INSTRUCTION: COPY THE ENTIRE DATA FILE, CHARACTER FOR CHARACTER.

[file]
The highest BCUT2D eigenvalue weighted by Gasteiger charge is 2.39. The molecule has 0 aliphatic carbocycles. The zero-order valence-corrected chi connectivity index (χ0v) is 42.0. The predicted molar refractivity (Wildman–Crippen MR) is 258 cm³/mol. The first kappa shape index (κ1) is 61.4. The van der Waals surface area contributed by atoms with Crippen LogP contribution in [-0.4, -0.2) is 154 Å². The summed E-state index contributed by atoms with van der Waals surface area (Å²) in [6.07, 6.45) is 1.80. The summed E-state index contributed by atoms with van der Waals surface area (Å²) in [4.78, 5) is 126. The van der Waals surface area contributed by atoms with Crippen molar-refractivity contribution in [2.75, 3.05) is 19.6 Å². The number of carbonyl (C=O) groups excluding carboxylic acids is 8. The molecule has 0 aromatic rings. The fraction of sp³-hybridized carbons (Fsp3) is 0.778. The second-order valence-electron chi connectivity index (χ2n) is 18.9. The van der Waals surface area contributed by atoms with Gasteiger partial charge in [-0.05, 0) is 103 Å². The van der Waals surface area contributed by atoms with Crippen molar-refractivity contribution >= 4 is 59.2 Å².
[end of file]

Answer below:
The highest BCUT2D eigenvalue weighted by Gasteiger charge is 2.39. The molecule has 0 aliphatic carbocycles. The zero-order valence-corrected chi connectivity index (χ0v) is 42.0. The predicted molar refractivity (Wildman–Crippen MR) is 258 cm³/mol. The first kappa shape index (κ1) is 61.4. The van der Waals surface area contributed by atoms with Crippen LogP contribution in [-0.4, -0.2) is 154 Å². The summed E-state index contributed by atoms with van der Waals surface area (Å²) in [6.07, 6.45) is 1.80. The summed E-state index contributed by atoms with van der Waals surface area (Å²) in [4.78, 5) is 126. The van der Waals surface area contributed by atoms with Crippen molar-refractivity contribution in [2.75, 3.05) is 19.6 Å². The number of carbonyl (C=O) groups excluding carboxylic acids is 8. The molecule has 0 aromatic rings. The fraction of sp³-hybridized carbons (Fsp3) is 0.778. The second-order valence-electron chi connectivity index (χ2n) is 18.9. The van der Waals surface area contributed by atoms with Gasteiger partial charge in [-0.05, 0) is 103 Å². The van der Waals surface area contributed by atoms with Crippen molar-refractivity contribution >= 4 is 59.2 Å².